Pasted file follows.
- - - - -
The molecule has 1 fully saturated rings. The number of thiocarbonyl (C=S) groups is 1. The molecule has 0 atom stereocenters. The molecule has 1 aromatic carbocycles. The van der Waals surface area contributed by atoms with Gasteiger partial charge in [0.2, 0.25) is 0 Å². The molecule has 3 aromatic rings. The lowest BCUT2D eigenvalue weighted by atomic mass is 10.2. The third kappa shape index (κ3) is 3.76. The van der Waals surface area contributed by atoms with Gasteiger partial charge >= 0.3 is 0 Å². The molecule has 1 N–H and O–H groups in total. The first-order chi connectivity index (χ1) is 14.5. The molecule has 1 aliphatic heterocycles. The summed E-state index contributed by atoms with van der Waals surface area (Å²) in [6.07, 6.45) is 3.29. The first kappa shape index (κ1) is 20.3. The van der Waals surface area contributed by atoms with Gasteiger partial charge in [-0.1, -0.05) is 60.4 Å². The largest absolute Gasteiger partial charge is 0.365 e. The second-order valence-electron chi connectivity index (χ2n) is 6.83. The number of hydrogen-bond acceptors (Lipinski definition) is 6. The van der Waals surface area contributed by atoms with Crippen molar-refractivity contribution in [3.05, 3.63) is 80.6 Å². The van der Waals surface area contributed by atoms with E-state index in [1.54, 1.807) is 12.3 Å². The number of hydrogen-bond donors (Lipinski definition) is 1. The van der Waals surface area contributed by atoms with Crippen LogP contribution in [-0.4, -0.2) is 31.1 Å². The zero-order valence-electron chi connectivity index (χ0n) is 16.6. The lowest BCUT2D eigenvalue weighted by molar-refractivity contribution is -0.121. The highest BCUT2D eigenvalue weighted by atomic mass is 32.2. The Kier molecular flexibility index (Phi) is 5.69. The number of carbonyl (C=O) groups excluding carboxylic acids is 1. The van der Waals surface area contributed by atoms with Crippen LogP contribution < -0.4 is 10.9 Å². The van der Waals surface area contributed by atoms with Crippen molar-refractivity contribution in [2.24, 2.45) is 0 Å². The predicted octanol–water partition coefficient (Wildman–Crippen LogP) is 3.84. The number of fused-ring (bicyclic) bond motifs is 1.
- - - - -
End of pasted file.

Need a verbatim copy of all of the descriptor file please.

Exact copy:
The molecule has 1 fully saturated rings. The number of thiocarbonyl (C=S) groups is 1. The molecule has 0 atom stereocenters. The molecule has 1 aromatic carbocycles. The van der Waals surface area contributed by atoms with Gasteiger partial charge in [0.2, 0.25) is 0 Å². The molecule has 3 aromatic rings. The lowest BCUT2D eigenvalue weighted by atomic mass is 10.2. The third kappa shape index (κ3) is 3.76. The van der Waals surface area contributed by atoms with Gasteiger partial charge >= 0.3 is 0 Å². The molecule has 1 N–H and O–H groups in total. The first-order chi connectivity index (χ1) is 14.5. The molecule has 1 aliphatic heterocycles. The summed E-state index contributed by atoms with van der Waals surface area (Å²) in [6.07, 6.45) is 3.29. The first kappa shape index (κ1) is 20.3. The van der Waals surface area contributed by atoms with Gasteiger partial charge in [-0.1, -0.05) is 60.4 Å². The largest absolute Gasteiger partial charge is 0.365 e. The second-order valence-electron chi connectivity index (χ2n) is 6.83. The number of hydrogen-bond acceptors (Lipinski definition) is 6. The van der Waals surface area contributed by atoms with Crippen molar-refractivity contribution in [3.05, 3.63) is 80.6 Å². The van der Waals surface area contributed by atoms with E-state index in [1.54, 1.807) is 12.3 Å². The number of hydrogen-bond donors (Lipinski definition) is 1. The van der Waals surface area contributed by atoms with Crippen LogP contribution in [-0.4, -0.2) is 31.1 Å². The zero-order valence-electron chi connectivity index (χ0n) is 16.6. The lowest BCUT2D eigenvalue weighted by molar-refractivity contribution is -0.121. The highest BCUT2D eigenvalue weighted by atomic mass is 32.2. The Kier molecular flexibility index (Phi) is 5.69. The number of carbonyl (C=O) groups excluding carboxylic acids is 1. The van der Waals surface area contributed by atoms with Crippen LogP contribution < -0.4 is 10.9 Å². The van der Waals surface area contributed by atoms with Crippen molar-refractivity contribution in [2.24, 2.45) is 0 Å². The predicted octanol–water partition coefficient (Wildman–Crippen LogP) is 3.84. The number of fused-ring (bicyclic) bond motifs is 1.